The Air Force will soon start studies assessing the environmental impact of basing the B-21 Raider at Dyess Air Force Base, Texas, and Ellsworth Air Force Base, S.D., the service announced on March 6. One of the two locations will be the first base to host the bomber.
Typical environmental assessments consider the impact of operations, noise, and pollution from a weapon system on the local area’s population, agricultural enterprises, water quality, transportation, cultural resources, airspace, and wildlife.
The two bases were chosen because they already operate B-1B bombers, which means basing the B-21s in either location will “minimize mission impact, maximize facility re-use, minimize cost, and reduce overhead, as well as leverage the strengths of each base to optimize the B-21 beddown strategy,” according to the Air Force announcement. Public hearings will be held in nearby locations through April.
The announcement, published in the Federal Register, said the environmental impact analysis will support the choice of “Main Operating Base 1” for the B-21, which will include B-21 operational squadrons, a B-21 formal training unit, and a weapons generation facility. The announcement noted the B-21 will be capable of “penetrating and surviving into advanced air defense environments,” delivering both conventional and nuclear weapons. Future beddown locations will be chosen after MOB 1 is selected.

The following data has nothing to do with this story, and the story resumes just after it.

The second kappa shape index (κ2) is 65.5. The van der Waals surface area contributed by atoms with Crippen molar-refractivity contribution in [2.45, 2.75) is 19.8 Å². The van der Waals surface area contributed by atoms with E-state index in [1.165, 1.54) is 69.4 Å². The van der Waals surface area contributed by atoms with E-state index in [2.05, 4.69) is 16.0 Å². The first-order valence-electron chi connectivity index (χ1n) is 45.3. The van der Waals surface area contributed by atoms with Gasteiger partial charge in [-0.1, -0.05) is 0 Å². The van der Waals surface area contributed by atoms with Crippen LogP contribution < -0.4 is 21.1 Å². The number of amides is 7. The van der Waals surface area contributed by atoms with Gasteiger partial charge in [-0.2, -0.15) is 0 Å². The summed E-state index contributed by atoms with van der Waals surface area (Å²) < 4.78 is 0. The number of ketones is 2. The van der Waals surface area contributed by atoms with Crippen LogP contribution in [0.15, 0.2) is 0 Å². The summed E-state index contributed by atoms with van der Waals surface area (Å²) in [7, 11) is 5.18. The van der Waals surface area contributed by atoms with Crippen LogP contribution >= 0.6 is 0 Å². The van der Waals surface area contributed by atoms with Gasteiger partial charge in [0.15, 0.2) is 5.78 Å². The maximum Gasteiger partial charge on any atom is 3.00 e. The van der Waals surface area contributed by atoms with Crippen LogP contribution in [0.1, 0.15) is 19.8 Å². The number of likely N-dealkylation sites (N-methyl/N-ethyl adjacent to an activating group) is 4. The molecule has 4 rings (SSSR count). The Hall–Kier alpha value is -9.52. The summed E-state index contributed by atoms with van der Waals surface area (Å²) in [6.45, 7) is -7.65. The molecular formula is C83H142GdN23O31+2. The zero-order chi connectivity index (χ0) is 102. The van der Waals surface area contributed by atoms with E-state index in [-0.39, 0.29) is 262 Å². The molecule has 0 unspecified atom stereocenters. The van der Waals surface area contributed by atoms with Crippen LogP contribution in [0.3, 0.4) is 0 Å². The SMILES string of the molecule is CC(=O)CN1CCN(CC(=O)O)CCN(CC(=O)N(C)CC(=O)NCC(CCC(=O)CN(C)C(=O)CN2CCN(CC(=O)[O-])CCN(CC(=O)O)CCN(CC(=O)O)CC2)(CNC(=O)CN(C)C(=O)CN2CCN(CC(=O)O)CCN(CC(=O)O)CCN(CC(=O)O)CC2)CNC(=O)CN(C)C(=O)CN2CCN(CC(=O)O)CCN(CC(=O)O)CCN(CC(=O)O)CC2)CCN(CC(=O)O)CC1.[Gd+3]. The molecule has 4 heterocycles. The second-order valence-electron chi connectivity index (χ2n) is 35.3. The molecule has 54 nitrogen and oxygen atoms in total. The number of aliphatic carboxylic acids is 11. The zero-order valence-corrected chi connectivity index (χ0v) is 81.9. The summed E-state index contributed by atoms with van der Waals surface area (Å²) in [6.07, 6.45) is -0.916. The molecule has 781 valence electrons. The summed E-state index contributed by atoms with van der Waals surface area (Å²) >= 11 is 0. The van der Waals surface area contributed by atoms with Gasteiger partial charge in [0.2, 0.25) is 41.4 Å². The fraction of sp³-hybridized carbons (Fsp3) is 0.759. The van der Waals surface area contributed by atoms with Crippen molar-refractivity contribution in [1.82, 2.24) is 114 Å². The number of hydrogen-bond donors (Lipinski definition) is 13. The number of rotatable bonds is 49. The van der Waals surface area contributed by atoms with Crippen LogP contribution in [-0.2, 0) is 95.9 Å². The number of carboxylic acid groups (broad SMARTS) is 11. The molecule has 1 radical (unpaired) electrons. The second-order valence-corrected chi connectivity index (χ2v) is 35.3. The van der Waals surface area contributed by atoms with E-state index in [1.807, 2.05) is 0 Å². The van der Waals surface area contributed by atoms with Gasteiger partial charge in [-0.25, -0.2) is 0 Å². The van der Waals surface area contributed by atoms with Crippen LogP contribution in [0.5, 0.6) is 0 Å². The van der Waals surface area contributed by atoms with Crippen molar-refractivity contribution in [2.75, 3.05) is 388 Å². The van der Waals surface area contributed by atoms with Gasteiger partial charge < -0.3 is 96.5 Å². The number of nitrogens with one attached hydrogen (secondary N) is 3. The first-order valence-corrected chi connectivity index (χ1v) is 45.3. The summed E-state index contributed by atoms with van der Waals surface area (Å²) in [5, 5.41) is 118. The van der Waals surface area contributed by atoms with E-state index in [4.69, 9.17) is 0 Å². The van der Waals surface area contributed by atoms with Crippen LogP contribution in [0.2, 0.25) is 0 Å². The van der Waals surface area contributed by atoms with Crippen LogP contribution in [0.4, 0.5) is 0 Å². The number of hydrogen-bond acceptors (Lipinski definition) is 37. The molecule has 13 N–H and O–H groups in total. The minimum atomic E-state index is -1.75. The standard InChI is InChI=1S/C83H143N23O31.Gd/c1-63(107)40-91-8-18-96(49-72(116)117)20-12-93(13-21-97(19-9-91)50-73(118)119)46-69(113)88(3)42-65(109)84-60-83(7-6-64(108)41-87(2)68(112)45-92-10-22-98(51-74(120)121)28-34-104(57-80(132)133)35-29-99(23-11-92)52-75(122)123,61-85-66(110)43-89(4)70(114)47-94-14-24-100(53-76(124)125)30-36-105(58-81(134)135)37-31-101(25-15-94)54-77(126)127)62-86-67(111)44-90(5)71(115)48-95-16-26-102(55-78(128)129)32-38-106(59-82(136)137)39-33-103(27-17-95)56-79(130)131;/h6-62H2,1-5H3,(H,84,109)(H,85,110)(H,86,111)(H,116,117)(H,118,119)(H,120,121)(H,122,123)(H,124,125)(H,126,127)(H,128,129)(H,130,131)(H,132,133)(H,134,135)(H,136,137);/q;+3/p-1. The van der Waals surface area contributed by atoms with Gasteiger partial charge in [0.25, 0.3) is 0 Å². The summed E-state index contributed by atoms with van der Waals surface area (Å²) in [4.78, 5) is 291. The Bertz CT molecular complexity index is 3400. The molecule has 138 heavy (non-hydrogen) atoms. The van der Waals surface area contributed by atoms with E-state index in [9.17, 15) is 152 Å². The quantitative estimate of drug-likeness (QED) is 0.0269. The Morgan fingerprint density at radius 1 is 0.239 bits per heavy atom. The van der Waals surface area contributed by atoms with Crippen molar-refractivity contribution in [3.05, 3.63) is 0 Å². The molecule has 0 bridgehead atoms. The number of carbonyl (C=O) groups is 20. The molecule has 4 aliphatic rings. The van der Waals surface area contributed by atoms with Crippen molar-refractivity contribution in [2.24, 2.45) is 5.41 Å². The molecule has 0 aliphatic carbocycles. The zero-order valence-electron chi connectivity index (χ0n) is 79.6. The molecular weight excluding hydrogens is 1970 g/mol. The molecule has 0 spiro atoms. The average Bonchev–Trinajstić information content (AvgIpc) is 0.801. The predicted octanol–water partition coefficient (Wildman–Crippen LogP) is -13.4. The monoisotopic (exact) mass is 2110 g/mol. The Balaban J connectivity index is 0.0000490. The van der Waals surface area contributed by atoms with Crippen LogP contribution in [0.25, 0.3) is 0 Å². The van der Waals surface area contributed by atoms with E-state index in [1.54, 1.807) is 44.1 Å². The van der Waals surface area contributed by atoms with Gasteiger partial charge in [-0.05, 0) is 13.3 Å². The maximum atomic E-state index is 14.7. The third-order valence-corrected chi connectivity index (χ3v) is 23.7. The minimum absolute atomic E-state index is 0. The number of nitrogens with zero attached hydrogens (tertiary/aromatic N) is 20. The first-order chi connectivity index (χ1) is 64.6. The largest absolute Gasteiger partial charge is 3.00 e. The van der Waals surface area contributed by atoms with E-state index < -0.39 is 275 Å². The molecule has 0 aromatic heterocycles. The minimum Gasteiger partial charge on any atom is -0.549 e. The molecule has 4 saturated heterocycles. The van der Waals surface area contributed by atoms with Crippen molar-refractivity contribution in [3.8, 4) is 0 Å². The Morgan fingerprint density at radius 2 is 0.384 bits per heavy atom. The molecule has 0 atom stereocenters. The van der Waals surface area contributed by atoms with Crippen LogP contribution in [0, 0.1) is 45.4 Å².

The B-21 is expected to enter into service in the 2020s, and USAF plans to build at least 100 of the aircraft, which will fall under Air Force Global Strike Command.
In addition to Dyess and Ellsworth, Air Force leaders have said the B-21 will likely also beddown at Whiteman Air Force Base, Mo., which has been home to the small B-2 stealth bomber fleet since the early 1990s.
Besides direct area impacts, the assessment will consider the areas where the B-21s will practice. In South Dakota—as well as neighboring states Wyoming, Montana, and North Dakota—it would be the Powder River Training Complex. In the Southwest, it would be the Brownwood Military Operating Area, the Lancer MOA, and the Pecos MOA, in Texas and New Mexico.
The Air Force needs to base the B-21 in an “appropriate geographic location” that can support operations, training, facilities, and airspace for the bomber mission, according to the announcement.
The hearings will be held to address “scoping comments” from affected local communities. Local newspapers will be alerted as to the hearing schedule 15 days ahead of each one.